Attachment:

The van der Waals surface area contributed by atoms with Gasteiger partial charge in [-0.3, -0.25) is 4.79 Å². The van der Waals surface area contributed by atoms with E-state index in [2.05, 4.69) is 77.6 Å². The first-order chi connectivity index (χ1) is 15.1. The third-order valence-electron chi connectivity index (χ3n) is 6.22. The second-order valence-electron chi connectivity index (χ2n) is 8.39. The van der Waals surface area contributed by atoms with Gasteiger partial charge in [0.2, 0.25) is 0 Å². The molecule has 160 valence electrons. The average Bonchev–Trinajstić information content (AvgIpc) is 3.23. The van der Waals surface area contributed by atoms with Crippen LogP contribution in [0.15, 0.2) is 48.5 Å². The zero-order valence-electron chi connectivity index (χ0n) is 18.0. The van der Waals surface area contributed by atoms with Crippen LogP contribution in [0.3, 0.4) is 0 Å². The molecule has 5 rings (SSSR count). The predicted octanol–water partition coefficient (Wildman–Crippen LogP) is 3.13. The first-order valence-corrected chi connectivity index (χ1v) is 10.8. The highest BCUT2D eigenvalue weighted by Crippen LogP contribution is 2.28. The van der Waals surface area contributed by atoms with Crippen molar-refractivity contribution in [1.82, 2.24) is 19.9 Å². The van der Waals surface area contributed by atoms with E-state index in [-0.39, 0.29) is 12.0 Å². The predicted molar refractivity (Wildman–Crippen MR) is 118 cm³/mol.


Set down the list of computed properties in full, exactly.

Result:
The van der Waals surface area contributed by atoms with Gasteiger partial charge in [-0.3, -0.25) is 4.79 Å². The van der Waals surface area contributed by atoms with E-state index in [2.05, 4.69) is 77.6 Å². The first-order chi connectivity index (χ1) is 15.1. The third-order valence-electron chi connectivity index (χ3n) is 6.22. The second-order valence-electron chi connectivity index (χ2n) is 8.39. The van der Waals surface area contributed by atoms with Gasteiger partial charge in [0.2, 0.25) is 0 Å². The molecule has 160 valence electrons. The average Bonchev–Trinajstić information content (AvgIpc) is 3.23. The van der Waals surface area contributed by atoms with Crippen LogP contribution in [0.15, 0.2) is 48.5 Å². The zero-order valence-electron chi connectivity index (χ0n) is 18.0. The van der Waals surface area contributed by atoms with Crippen LogP contribution in [0.3, 0.4) is 0 Å². The molecule has 5 rings (SSSR count). The predicted octanol–water partition coefficient (Wildman–Crippen LogP) is 3.13. The first-order valence-corrected chi connectivity index (χ1v) is 10.8. The highest BCUT2D eigenvalue weighted by Crippen LogP contribution is 2.28. The van der Waals surface area contributed by atoms with Crippen molar-refractivity contribution in [1.82, 2.24) is 19.9 Å². The van der Waals surface area contributed by atoms with E-state index in [-0.39, 0.29) is 12.0 Å². The predicted molar refractivity (Wildman–Crippen MR) is 118 cm³/mol.